A New Comedy Series Advocates for Biodiversity By… Putting Animals in Therapy

An iguana stares into the distance. Illustrated text: "What is my purpose?"

As most of us already know — likely from hours of spiraling about the climate crisis — the state of the environment is enough to send anyone to therapy. 

Of course, there’s nothing wrong with seeking help for our mental health, and climate anxiety is very real — but there is progress happening around us every single day.

One example of this is a new comedy web series from nonprofit media and conservation organization On the Edge

The series, “Animals in Therapy,” uses comedy and connection to advocate for animal conservation. Because who hasn’t felt existential anxiety surrounding the planet? We’re all in this together: even the axolotls. 

A collage of various animals with speech bubbles
Photo courtesy of On The Edge

“Unlike many campaigns which feed eco-anxiety, the new series uses comedy and relativity to deliver a pertinent message that we are all closely aligned to certain endangered species,” a press release from On the Edge shares. 

The series is the second installment following a successful run from last year’s original “Animals in Therapy” project. The organization even recruited some famous faces to chat with endangered and misunderstood species, in a therapy-style video chat setting.

There’s Rhys Darby breaking it down with a kakapo, “White Lotus” and “The Last of Us” star Murray Bartlett connecting with otters, turtles discussing sadness with Jaz Sinclair, and lots more. 

A thumbnail of a video shows two otters and Murray Bartlett. Text: "Do Humans Also Feel Happiness?"
An all-star lineup will have virtual therapy sessions with endangered species in season two of "Animals in Therapy." Photo courtesy of On The Edge

The episodes will roll out once a week through September 12 and will provide humorous and meaningful insights into the lives of animals such as fish, pangolins, and condors. 

“We champion the underdogs and EDGE (Evolutionary Distinct and Globally Endangered) Species. They might not be the cutest or cuddliest of species, and because of this, they often don't get much conservation attention,” On the Edge CEO Beth Blood told Good Good Good in an email.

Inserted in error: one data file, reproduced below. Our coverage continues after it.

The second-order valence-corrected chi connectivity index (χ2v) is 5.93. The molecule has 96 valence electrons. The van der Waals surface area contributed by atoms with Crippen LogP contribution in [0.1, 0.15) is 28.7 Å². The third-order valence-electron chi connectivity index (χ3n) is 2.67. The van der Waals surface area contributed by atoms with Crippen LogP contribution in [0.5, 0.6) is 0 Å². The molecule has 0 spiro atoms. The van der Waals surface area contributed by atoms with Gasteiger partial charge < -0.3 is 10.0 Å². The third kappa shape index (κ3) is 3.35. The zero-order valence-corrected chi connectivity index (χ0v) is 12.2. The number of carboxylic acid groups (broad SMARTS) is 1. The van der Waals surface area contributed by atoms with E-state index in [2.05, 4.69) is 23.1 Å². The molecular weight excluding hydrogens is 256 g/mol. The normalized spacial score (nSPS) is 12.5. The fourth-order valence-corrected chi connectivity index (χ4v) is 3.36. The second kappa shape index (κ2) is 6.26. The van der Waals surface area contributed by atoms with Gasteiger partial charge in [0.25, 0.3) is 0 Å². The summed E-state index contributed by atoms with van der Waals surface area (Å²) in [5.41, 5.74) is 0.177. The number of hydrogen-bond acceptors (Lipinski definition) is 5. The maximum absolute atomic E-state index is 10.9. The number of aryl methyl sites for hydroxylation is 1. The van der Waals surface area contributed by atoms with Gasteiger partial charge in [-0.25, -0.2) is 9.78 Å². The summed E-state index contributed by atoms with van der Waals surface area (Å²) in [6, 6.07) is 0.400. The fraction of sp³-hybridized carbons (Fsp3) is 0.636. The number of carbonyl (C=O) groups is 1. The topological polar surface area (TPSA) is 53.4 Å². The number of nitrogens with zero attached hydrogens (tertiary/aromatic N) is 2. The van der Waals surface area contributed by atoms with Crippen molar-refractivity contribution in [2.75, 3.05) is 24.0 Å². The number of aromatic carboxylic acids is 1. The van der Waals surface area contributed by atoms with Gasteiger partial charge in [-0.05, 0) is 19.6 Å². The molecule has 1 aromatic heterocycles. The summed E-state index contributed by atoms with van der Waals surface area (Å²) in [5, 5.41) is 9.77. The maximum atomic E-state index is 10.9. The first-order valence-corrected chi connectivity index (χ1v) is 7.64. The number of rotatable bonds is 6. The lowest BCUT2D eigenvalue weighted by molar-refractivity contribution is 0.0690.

“They have wonderful traits and characteristics that we draw inspiration from to craft entertaining stories. These entertaining stories are more accessible to wider audiences, raising the species' profile and highlighting the conservation initiatives we help fund amongst a larger portion of society.”

A screenshot of the Kakapo Run game
On The Edge's Kakapo Run game is part of its interactive game series to connect people and animals. Photo courtesy of On The Edge

The web series is not the only way On the Edge connects people to animals. The organization also creates other storytelling media, interactive games, and poetry performances to emotionally connect humans with the natural world. 

In addition, On the Edge partners with Bright Tide to bring research and workshops to private sectors to train corporate leaders on sustainability topics and host “hackathons” to create new technology aimed at solving biodiversity challenges. 

“We are storytellers and scientists working to reconnect people with nature,” On the Edge’s website reads. “For us, an emotional connection means that what we're connected with is seen, acknowledged and respected. We truly believe that only by falling in love with Nature will we truly appreciate its value and do what it takes to save it.”

A fish swims in water. "I've got a brain and I feel pain."
Photo courtesy of On The Edge

That’s the power behind “Animals in Therapy.” Even though we’re vastly different, all of our experiences coalesce in the same place and time: Right here, right now, on planet Earth. 

“In our modern times, lots of people aren't very nature aware. Even if they are aware, they often see themselves as separate from nature, that humans are not a species within the animal kingdom,” Blood said. 

“Season 2 of Animals in Therapy is inspired by the fact that we all have feelings. We might interpret them in different ways or express our emotions through different methods, but animals are experiencing thoughts and feelings, desires and instincts, just like us.” 

Viewers can catch up on Season 1 of “Animals in Therapy,” or view new episodes of Season 2 on the On the Edge YouTube channel.

Header image courtesy of On the Edge

Article Details

August 15, 2023 8:05 AM
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